Boeing: Single-Aisle Aircraft Will Be Most in Demand
Although Boeing's widebody 787 Dreamliner has commanded much media attention lately, it's going to be single-aisle aircraft like the 737 and the company's future 737 MAX that will comprise the bulk of demand for airplanes over the next 20 years.
Unveiling its Current Market Outlook in Paris today, Boeing said it estimates there will be a global need for 35,280 new airplanes during the next two decades as both passenger traffic and cargo traffic grow 5% annually. The company values those planes at $4.8 trillion and forecasts the world fleet to double over the next two decades.
Boeing VP of Marketing for Commercial Aircraft Randy Tinseth was quoted as saying: "This forecast gives us confidence as we increase our production rates and invest in new products like the 777X and 787-10X. Airlines are demanding more efficiency and that is exactly what we'll be giving them."
Boeing anticipates 70% of the demand will fall into the single-aisle market while widebodies like the 747-8, 777, and even its 787 Dreamliner will comprise 24% of the need. Regional jets will make up the balance. The growth of low-cost carriers and airlines from emerging markets will push this movement.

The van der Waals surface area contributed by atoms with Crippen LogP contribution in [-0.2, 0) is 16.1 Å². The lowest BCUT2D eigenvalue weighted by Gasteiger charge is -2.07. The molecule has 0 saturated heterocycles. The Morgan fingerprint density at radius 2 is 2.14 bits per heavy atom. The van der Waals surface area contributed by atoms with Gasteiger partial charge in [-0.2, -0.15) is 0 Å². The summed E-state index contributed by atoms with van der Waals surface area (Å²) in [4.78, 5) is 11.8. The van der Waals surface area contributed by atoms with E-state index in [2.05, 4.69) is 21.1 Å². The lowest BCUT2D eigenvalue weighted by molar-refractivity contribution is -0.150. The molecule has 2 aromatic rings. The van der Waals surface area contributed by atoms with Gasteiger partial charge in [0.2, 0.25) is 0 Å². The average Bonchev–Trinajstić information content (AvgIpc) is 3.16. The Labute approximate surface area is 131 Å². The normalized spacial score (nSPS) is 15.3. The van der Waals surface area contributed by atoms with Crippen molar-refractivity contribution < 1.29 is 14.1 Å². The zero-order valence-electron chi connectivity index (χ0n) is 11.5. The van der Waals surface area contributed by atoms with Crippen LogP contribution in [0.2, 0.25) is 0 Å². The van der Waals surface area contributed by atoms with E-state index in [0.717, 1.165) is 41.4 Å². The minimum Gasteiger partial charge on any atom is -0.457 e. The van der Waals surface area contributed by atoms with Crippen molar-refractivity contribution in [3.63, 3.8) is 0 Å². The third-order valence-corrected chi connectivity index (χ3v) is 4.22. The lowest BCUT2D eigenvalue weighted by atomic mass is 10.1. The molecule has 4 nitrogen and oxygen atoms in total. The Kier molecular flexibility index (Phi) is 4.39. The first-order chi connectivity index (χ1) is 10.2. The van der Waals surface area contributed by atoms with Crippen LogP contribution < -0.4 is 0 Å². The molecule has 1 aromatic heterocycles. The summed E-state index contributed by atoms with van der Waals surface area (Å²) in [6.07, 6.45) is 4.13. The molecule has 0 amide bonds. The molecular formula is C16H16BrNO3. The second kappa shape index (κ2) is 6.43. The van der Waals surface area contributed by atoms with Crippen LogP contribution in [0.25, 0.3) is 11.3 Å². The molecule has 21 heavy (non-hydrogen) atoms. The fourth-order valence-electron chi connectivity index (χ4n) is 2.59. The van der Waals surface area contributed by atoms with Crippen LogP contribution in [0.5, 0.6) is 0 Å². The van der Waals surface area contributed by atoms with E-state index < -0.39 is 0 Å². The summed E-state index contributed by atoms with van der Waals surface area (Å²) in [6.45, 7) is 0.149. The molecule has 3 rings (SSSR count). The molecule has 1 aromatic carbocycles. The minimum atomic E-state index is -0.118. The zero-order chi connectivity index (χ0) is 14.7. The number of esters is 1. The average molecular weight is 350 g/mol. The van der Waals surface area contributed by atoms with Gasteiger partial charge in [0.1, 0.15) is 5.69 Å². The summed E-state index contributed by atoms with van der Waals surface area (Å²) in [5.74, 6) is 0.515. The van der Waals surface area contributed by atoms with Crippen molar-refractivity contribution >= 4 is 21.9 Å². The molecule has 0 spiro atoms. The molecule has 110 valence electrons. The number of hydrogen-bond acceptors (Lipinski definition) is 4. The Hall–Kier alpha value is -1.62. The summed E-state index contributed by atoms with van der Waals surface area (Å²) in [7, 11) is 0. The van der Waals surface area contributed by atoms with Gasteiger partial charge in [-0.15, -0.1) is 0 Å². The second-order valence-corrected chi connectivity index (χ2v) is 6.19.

Most of the demand will come from the Asia-Pacific region, Boeing predicts, with China being among the biggest customers, or 36%, for the planes. Another 21% will come from Europe and North America will account for 20.5% of the total.
Boeing projects that 14,350 of these new airplanes needed over the next two decades (nearly 41% of the total new deliveries) will replace older, less-efficient airplanes, while the remainder will be for fleet growth.
Click here to watch a video of Fool analyst Blake Bos talking about the investing takeaway from Beoing's latest global forecast.
The article Boeing: Single-Aisle Aircraft Will Be Most in Demand originally appeared on Fool.com.Fool contributor Rich Duprey has no position in any stocks mentioned. The Motley Fool has no position in any of the stocks mentioned. Try any of our Foolish newsletter services free for 30 days. We Fools may not all hold the same opinions, but we all believe that considering a diverse range of insights makes us better investors. The Motley Fool has a disclosure policy.
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